With a majority of the headlines directed towards praising other teammates, it can be easy to forget that Ryan Nugent-Hopkins has played an integral role on the Edmonton Oilers for almost a decade now. No. 93 may not be the team’s top scorer or flashiest player, but his strong two-way play, calm on-ice presence, and his role on both special teams have helped the Oilers to succeed despite injuries (Connor McDavid, James Neal, Kris Russell—and now we can add Oscar Klefbom to this list) and Zack Kassian’s suspension.
Kailer Yamamoto may be the Oilers’ angelic missing piece, Leon Draisaitl may embody the second coming of McDavid, their McSaviour, but what about Nugent-Hopkins? Is he just a regular, everyday human? No. That role is reserved for fans. He’s a play-making Greek god (from Burnaby, Canada) whose undeniable skill helps to highlight those around him.
It’s Not Just All About Yamamoto and Draisaitl
It’s evident that the Oilers can find ways to win without their captain, especially when you consider the fact that they’ve won three out of four games since his injury. It’s also evident that Yamamoto and Draisaitl have played a major role in those wins, but let’s take a look at Nugent-Hopkins’ impact.
In the last four games without No. 97, Draisaitl notched an inhumane 10 points, Yamamoto picked up six, and Nugent-Hopkins piped in with five. No. 93 may not be in the lead, but he’s definitely a huge reason why this line has worked out. You can’t pair Yamamoto with just Draisaitl—they need Nugent-Hopkins to succeed.
During the games without McDavid, Nugent-Hopkins has one goal, three primary assists, and one secondary assist. He’s not just giving the puck to Draisaitl or Yamamoto and twiddling his thumbs hoping they magically create a scoring chance—the longstanding Oiler is in the thick of it. He’s creating plays and generating chances.
Ever since the birth of this line, the Burnaby native has contributed 24 points, Draisaitl has produced 34 points, and Yamamoto has exceeded expectations with 18 points. Everyone on the line deserves recognition, including Nugent-Hopkins.
Related: Oilers’ Yamamoto Ahead of Schedule
infamous Taylor Hall trade in 2016. But now he has more experience, and he’s only 26 years old. Expect his point production to rise while playing alongside Draisaitl and Yamamoto—and expect him to be a big part of this line’s success.Please keep in mind that he hasn’t had consistent linemates since the
Nugent-Hopkins Doesn’t Just Help out on Offence, He Helps out on Defence, Too
No. 93 also plays a significant role on the Oilers’ penalty kill. During the 90:52 that he has spent on the kill, he’s had six takeaways and just one giveaway, whereas Draisaitl, who has served 58:19, has three giveaways and two takeaways. For a top-six player, I’d say Nugent-Hopkins is a very effective penalty killer.
Of course, most would agree that bottom-six players like Riley Sheahan and Josh Archibald have been the best forwards behind the Oilers’ successful penalty kill, but they lack the ability to produce top-six points like Nugent-Hopkins.
Last March, Ken Hitchcock talked about No. 93’s versatility:
“[Nugent-Hopkins] is in a situation where he’s on the first power play and either the first or second unit of the penalty kill. And we have no problem putting him against the top players. He’s able to play in every situation.” (from ‘Ryan Nugent-Hopkins fine with being third banana on Edmonton Oilers’, The Edmonton Sun– 3/28/19)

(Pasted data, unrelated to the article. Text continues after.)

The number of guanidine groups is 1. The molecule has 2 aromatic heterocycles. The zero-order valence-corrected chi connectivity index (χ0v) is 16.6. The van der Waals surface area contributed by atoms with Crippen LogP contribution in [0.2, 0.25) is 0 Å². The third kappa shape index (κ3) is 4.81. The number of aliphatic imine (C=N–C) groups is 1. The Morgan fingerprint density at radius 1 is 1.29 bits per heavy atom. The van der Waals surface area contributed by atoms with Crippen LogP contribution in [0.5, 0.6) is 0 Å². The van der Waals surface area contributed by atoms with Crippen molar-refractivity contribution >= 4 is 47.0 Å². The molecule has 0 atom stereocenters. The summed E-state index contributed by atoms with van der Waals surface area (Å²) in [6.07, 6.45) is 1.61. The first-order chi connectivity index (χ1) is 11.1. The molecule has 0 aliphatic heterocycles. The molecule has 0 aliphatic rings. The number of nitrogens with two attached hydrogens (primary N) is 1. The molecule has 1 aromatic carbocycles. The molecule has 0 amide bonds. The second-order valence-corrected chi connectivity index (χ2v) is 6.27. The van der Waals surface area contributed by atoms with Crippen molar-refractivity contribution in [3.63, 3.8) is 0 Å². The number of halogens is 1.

He isn’t afraid to play a two-way game. The versatile player has 44 takeaways this season, which is only two less than Draisaitl and four less than McDavid. He plays defence, he plays offence, and he rarely gives up the puck. Nugent-Hopkins has just 32 giveaways thus far this season. No. 29 has 71 and No. 97 has 69.
Albeit, Nugent-Hopkins has played less than these two superstars—1076:58 total ice time (TOI)—compared to Draisaitl—1330:25 TOI—and McDavid—1213:49.
Nugent-Hopkins Should Stay With the Oilers for His Career
Nugent-Hopkins may not get all the credit he deserves, but it’s definitely worth noting that he’s been a consistent, trustworthy Oiler since 2011.
Over his nine-season span with the organization, the Burnaby native has notched 162 goals—he’s currently tied for 10th place with Shawn Horcoff for the franchise record—while Jordan Eberle sits in the ninth spot with 165. He’s also been on the ice for 236 power play goals, which is 10th best in Oilers’ history.
The 26-year-old forward has survived several coaching changes during his duration with the Oilers (Dave Tippett is his seventh NHL coach). He’s endured basement-dwelling seasons and just one (fingers crossed that one becomes a two in 2019-20) successful, playoff-making season. No. 93 has played centre on the top three lines, while also moving to the wing when needed.
I’m all for signing him to a new, long-term contract in the future. His versatility, sneaky (but dominant) on-ice skill, his knack for killing penalties, helping out on the power play, and producing offensively makes him a player worth locking down.
One of my friends heard Nugent-Hopkins’ name in a conversation, and said, “Oh, I like that chocolate bar.” While another friend, who knows hockey quite well, had no idea who I was talking about when I said I was going to write an article on Nugent-Hopkins.
No. 93 clearly deserves more recognition, appreciation and credit for the work he’s done with the Oilers.